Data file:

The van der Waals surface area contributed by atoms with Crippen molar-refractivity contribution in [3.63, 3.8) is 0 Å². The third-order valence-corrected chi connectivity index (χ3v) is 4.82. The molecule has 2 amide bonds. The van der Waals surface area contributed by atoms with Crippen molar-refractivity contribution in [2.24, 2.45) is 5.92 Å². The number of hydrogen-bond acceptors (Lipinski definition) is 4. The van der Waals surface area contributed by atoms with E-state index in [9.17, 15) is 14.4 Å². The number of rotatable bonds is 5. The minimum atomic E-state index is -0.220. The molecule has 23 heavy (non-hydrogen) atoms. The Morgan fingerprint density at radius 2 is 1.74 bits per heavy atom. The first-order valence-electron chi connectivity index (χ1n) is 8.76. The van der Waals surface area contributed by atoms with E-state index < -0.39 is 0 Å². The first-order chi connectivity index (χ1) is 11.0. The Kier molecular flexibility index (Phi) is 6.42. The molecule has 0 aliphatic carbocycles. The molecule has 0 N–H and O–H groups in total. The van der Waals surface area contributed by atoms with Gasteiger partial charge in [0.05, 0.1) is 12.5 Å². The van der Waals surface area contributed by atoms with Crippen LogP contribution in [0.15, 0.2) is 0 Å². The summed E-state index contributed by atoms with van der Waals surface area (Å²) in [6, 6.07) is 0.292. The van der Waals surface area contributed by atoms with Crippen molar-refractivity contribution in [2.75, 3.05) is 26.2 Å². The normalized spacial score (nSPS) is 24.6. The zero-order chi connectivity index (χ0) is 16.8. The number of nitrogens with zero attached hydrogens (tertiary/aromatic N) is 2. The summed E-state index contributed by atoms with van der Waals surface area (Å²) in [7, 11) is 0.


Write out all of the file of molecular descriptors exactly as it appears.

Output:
The van der Waals surface area contributed by atoms with Crippen molar-refractivity contribution in [3.63, 3.8) is 0 Å². The third-order valence-corrected chi connectivity index (χ3v) is 4.82. The molecule has 2 amide bonds. The van der Waals surface area contributed by atoms with Crippen molar-refractivity contribution in [2.24, 2.45) is 5.92 Å². The number of hydrogen-bond acceptors (Lipinski definition) is 4. The van der Waals surface area contributed by atoms with E-state index in [9.17, 15) is 14.4 Å². The number of rotatable bonds is 5. The minimum atomic E-state index is -0.220. The molecule has 23 heavy (non-hydrogen) atoms. The Morgan fingerprint density at radius 2 is 1.74 bits per heavy atom. The first-order valence-electron chi connectivity index (χ1n) is 8.76. The van der Waals surface area contributed by atoms with E-state index < -0.39 is 0 Å². The first-order chi connectivity index (χ1) is 11.0. The Kier molecular flexibility index (Phi) is 6.42. The molecule has 0 aliphatic carbocycles. The molecule has 0 N–H and O–H groups in total. The van der Waals surface area contributed by atoms with Gasteiger partial charge in [0.05, 0.1) is 12.5 Å². The van der Waals surface area contributed by atoms with Crippen LogP contribution in [0.15, 0.2) is 0 Å². The summed E-state index contributed by atoms with van der Waals surface area (Å²) in [6, 6.07) is 0.292. The van der Waals surface area contributed by atoms with Crippen molar-refractivity contribution in [2.75, 3.05) is 26.2 Å². The normalized spacial score (nSPS) is 24.6. The zero-order chi connectivity index (χ0) is 16.8. The number of nitrogens with zero attached hydrogens (tertiary/aromatic N) is 2. The summed E-state index contributed by atoms with van der Waals surface area (Å²) in [7, 11) is 0.